Six big and heavy 4-wheel-drive pass-guzzlers and one small fuel-efficient car in the Flinders Ranges of South Australia. Our little car (the Jazz on the left) releases about half the greenhouse emissions of the others and handles the dirt roads with ease. It is also quite capable of towing an 800kg trailer. Buying a car that is no bigger than you need is another way of reducing your emissions.

Or replace your conventional car with an electric?

Burning each litre of petrol (gas for Americans) releases about 2.3kg of carbon dioxide into the atmosphere. So if you drive a vehicle that uses a typical 8 litres per hundred kilometres and drive a typical 15,000km per year your vehicle will be releasing about 2.8 tonnes of CO2 each year. You could avoid this by replacing your internal combustion engine (ICE) powered car with an electric one and charge it from your own solar panels or buy green electricity to charge it. In 2021 buying an EV in Australia will cost you from Aus$40,000 upward.

So in terms of capital cost, if you reduce your emissions by buying an EV, $40,000 saves 2.8 tonnes per year, or each thousand dollars invested saves 70kg per year.

This is actually optimistic because it does not take into account that by using your solar power to charge your car battery it means that it will not go into the power grid and displace fossil-fuel generated electricity.


I have periodically considered buying an EV over about the last ten years. Most recently I seriously looked into getting either a Hyundai Ioniq (about Aus$53k) or an MG ZS EV (about Aus$44k). My life style requires me to use a trailer periodically. So far as I was able to find out from the local dealers in May 2021 neither of these cars can tow a trailer.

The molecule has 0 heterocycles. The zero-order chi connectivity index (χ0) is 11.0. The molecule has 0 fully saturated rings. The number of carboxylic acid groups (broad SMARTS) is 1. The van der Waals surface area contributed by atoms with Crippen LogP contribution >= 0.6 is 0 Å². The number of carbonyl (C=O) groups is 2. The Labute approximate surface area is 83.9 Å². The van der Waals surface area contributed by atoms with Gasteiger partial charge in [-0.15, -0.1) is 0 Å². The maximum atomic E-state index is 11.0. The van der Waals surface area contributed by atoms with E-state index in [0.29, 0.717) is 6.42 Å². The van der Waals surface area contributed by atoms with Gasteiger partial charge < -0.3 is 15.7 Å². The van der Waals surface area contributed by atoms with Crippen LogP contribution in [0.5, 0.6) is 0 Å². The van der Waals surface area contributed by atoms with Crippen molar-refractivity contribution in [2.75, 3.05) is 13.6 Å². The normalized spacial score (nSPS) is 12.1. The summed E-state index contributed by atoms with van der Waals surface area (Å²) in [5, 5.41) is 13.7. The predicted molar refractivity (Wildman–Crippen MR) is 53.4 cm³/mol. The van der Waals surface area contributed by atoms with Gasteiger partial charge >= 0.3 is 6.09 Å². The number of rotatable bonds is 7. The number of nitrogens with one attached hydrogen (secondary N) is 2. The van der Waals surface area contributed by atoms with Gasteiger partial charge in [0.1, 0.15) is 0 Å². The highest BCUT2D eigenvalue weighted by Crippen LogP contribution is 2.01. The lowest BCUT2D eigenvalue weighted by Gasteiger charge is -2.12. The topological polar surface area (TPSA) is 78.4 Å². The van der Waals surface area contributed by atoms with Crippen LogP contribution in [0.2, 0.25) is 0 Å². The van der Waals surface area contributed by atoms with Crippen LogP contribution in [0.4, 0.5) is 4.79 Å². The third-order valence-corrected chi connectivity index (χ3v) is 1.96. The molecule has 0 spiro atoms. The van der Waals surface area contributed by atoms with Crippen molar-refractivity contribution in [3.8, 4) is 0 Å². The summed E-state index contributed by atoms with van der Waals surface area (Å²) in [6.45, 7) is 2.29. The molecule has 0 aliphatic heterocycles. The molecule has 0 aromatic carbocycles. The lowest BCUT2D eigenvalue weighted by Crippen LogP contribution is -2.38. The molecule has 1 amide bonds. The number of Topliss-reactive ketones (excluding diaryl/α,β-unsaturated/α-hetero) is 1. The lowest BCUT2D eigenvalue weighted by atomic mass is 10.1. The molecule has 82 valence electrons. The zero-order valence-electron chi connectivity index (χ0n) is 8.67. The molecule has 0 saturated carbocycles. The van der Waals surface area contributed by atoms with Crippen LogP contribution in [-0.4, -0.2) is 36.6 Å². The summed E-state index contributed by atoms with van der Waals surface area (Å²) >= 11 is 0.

Then I looked into the greenhouse gas savings involved and decided to place my thoughts on this page.

My motivation for writing this page

My reason for writing this page is certainly not to disparage electric vehicles. We must change from the burning of the fossil fuels that are widely recognised as the main cause of climate change, ocean acidification, sea level rise and ocean warming. The air pollution from the burning of fossil fuels also kills millions of people world wide each year.

My motivation is to show that a person of limited financial means can reduce greenhouse emissions more effectively by installing solar power than by changing to an electric car.

The time of electric vehicles will come, but if you have the choice you can reduce emissions more economically by installing solar power than by buying an electric vehicle.

Calculations, in case you are interested


My example solar power system is 5kW. I've worked on a capacity factor or 18%. So the 5kW system will generate 5 × 0.18 × 24 × 365 = 7,884kWh = 7.884MWh per year.

I have assumed that generation of every megawatt-hour of the electricity on your local grid will result in 500kg of CO2 going into the atmosphere. This depends on how your electricity is generated: for gas-fired generators this will be about right, for mostly hydro it will be too high, for mostly coal-fired generation it will be too low.

7.884 × 0.5 = 3.942 (tonnes of CO2)

Electric vehicle

The figures given in the EV section should not require further explanation.